Veronica explains her and Liz’s relationship, leading to this bit at 14:46. Jean Stapleton’s delivery makes me cry every damn time:

Edith: Oh, Veronica, I wish you hadn’t told me about this.

Veronica: So do I.

Edith: Oh, no! I didn’t mean that! I mean, it’s so sad. It must have been terrible, lovin’ somebody and not bein’ able to talk about it. I– You can have the tea set; I mean, it belongs to you. You’re really her next of kin.

Remember, this was just a few years after Stonewall. Recognizing that lesbian and gay relationships were equal to straight ones was nothing short of revolutionary. Edith was decades ahead of her time.

Later, Archie threatens to take Veronica to court for Liz’s heirloom silver tea set, exposing her as a lesbian and threatening her job as a schoolteacher. Edith intervenes brilliantly, and in my view, the last sentence of her argument should be a major talking point in Maryland, Maine, Minnesota, and Washington ahead of marriage equality votes on November 6. (19:20)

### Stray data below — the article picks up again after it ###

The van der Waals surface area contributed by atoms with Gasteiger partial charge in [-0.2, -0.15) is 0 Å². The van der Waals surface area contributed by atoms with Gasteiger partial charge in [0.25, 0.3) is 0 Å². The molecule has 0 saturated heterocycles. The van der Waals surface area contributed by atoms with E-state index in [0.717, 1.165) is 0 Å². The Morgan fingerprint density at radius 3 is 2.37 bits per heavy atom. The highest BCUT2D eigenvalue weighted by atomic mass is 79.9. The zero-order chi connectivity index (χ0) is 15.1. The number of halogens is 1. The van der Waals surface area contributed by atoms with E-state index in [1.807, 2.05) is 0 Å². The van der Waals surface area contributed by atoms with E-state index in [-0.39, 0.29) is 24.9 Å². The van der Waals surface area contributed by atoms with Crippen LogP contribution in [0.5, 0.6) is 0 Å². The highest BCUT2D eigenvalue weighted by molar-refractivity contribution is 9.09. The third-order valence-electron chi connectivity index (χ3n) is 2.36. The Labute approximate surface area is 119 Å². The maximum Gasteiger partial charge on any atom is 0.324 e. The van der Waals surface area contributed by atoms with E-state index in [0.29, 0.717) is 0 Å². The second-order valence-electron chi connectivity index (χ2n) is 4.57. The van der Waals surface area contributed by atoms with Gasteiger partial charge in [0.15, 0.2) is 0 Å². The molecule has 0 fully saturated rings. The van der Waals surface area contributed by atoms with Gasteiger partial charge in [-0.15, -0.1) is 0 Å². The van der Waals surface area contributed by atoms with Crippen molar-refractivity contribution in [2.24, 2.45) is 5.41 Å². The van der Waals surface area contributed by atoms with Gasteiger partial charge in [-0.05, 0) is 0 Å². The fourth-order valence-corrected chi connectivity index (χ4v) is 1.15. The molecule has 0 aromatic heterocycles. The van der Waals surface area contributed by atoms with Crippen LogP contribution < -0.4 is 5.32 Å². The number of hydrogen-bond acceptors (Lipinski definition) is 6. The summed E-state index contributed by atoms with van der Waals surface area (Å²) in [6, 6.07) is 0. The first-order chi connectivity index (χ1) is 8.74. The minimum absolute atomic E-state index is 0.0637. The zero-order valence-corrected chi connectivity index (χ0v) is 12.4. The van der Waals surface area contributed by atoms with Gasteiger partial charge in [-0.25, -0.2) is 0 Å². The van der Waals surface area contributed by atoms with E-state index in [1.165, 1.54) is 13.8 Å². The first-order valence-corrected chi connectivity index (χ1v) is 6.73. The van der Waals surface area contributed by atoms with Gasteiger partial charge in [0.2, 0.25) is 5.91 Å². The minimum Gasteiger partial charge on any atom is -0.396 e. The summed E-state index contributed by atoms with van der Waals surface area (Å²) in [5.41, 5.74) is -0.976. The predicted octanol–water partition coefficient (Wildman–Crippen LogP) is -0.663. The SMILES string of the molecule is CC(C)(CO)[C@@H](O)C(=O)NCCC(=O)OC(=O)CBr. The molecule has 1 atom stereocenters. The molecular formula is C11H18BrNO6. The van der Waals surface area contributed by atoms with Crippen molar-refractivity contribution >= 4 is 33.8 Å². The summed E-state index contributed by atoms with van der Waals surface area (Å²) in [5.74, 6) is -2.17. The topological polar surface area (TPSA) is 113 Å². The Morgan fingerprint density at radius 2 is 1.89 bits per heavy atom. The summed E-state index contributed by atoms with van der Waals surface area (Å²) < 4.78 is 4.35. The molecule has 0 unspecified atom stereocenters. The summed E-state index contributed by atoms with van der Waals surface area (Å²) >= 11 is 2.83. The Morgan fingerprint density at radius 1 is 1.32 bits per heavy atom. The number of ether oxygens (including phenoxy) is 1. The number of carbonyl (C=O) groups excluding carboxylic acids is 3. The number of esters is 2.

Archie: Well who the hell wants people like that teaching our kids?! I’m sure God don’t! God’s sittin’ in judgment!

Edith: Well, sure he is, but he’s God; you ain’t!

Edith: Archie, listen, you wouldn’t want to be the cause of somebody losin’ their job! Archie, she’s all alone in the world now and she’s got nobody to take care of her like I have. And she can’t help how she feels. And she didn’t hurt you, so why should you wanna hurt her? Archie, I can’t believe you’d do anything that mean.

Writers Bob Schiller, Bob Weiskopf, Harve Brosten, and Barry Harman received an Emmy Award for Cousin Liz. Not only that, according to Harman, the episode was re-aired in 1978 on the night before California voters famously defeated the Briggs Initiative in a landslide that stunned both sides of the issue.